I am currently re-organizing my studio, and found a whole stack of A5 size watercolour blocks which I must have acquired at one time or another, with a thought of doing smallish watercolours for the purpose of having something to sell cheaply (and then promptly forgot that I already had one, next time I met one in a shop, ah the joys of scatterbrainedness.)

Nothing wrong with the idea as such, so I made a start this month with two watercolour paintings – an iris, and a peach blossom. I will do a couple more over the next few days, and put them up on Ebay as my ARTWORK OF THE MONTH. Trying to sell my archive of pencil sketches hasn't been an overwhelming success, so it is time I tried something new! View my Ebay listings here.

On Amazing Stories, I took a step back in time so to speak: Supernova is what comes before Black Hole, which was my last post in August. Seeing that the images in this blog verge distinctly toward the trippy, I thought it was a good time for an Interview with Fractal Artist Johan Andersson. I have featured his remarkable surrealist artwork here on this newsletter a little while ago, but felt that he deserved a proper interview in front of a much larger audience than what I get on this newsletter. At least, assuming that anyone actually reads Asni's Art Blog … The thing with blogging, as with all the electronic mass media, is that sometimes it does feel like one is shouting into a black hole, from where no echo comes. Then again, each time I feel that way someone usually sends me an email about one or other thing I have written here – which, I can assure you, is always much appreciated. Visit my author page, with a list of all my blog posts on Amazing Stories.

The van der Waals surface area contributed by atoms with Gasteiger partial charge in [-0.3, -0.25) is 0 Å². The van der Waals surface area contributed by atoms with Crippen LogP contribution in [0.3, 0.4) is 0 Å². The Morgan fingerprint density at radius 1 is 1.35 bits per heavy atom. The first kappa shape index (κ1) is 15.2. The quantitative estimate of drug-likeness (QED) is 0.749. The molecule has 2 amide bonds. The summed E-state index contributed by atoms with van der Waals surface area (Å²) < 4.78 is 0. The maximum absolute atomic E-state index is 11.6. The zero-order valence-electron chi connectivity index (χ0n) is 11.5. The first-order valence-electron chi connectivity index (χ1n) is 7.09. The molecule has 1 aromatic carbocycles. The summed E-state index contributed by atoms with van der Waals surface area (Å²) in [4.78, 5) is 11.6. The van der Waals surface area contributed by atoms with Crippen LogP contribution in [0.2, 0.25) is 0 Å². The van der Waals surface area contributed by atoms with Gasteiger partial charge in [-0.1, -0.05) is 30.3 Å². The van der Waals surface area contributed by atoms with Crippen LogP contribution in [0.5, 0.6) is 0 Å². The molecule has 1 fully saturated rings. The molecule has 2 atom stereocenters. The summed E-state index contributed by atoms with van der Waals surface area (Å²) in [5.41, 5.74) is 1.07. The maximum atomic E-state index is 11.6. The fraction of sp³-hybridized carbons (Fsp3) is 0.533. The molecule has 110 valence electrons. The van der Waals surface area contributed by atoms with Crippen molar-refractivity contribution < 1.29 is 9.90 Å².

Asni's garden in August: pond works, new tree, new lamp, hard at work Asni's garden in August: pond works, new tree, new lamp, hard at work Asni's garden in August: pond works, new tree, new lamp, hard at work Asni's garden in August: pond works, new tree, new lamp, hard at work Asni's garden in August: pond works, new tree, new lamp, hard at work Asni's garden in August: pond works, new tree, new lamp, hard at work Asni's garden in August: pond works, new tree, new lamp, hard at work Asni's garden in August: pond works, new tree, new lamp, hard at work

Asni's garden in August: pond works, new tree, new lamp, hard at work